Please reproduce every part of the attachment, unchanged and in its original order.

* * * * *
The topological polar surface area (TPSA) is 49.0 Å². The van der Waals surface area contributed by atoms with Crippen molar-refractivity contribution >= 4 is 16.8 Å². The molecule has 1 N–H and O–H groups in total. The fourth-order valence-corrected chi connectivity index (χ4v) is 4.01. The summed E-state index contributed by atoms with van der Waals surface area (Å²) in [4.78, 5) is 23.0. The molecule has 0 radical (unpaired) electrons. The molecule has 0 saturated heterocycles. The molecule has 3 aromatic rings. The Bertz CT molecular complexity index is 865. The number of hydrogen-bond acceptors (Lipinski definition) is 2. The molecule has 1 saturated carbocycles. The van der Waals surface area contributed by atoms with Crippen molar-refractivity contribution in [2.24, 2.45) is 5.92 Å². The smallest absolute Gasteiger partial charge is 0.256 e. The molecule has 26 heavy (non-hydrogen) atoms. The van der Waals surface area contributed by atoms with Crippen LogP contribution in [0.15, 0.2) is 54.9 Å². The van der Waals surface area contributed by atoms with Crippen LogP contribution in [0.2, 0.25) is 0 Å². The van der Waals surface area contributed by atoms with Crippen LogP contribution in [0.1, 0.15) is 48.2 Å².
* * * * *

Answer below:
The topological polar surface area (TPSA) is 49.0 Å². The van der Waals surface area contributed by atoms with Crippen molar-refractivity contribution >= 4 is 16.8 Å². The molecule has 1 N–H and O–H groups in total. The fourth-order valence-corrected chi connectivity index (χ4v) is 4.01. The summed E-state index contributed by atoms with van der Waals surface area (Å²) in [4.78, 5) is 23.0. The molecule has 0 radical (unpaired) electrons. The molecule has 0 saturated heterocycles. The molecule has 3 aromatic rings. The Bertz CT molecular complexity index is 865. The number of hydrogen-bond acceptors (Lipinski definition) is 2. The molecule has 1 saturated carbocycles. The van der Waals surface area contributed by atoms with Crippen molar-refractivity contribution in [2.24, 2.45) is 5.92 Å². The smallest absolute Gasteiger partial charge is 0.256 e. The molecule has 26 heavy (non-hydrogen) atoms. The van der Waals surface area contributed by atoms with Crippen LogP contribution in [0.15, 0.2) is 54.9 Å². The van der Waals surface area contributed by atoms with Crippen LogP contribution in [0.2, 0.25) is 0 Å². The van der Waals surface area contributed by atoms with Crippen LogP contribution in [0.1, 0.15) is 48.2 Å².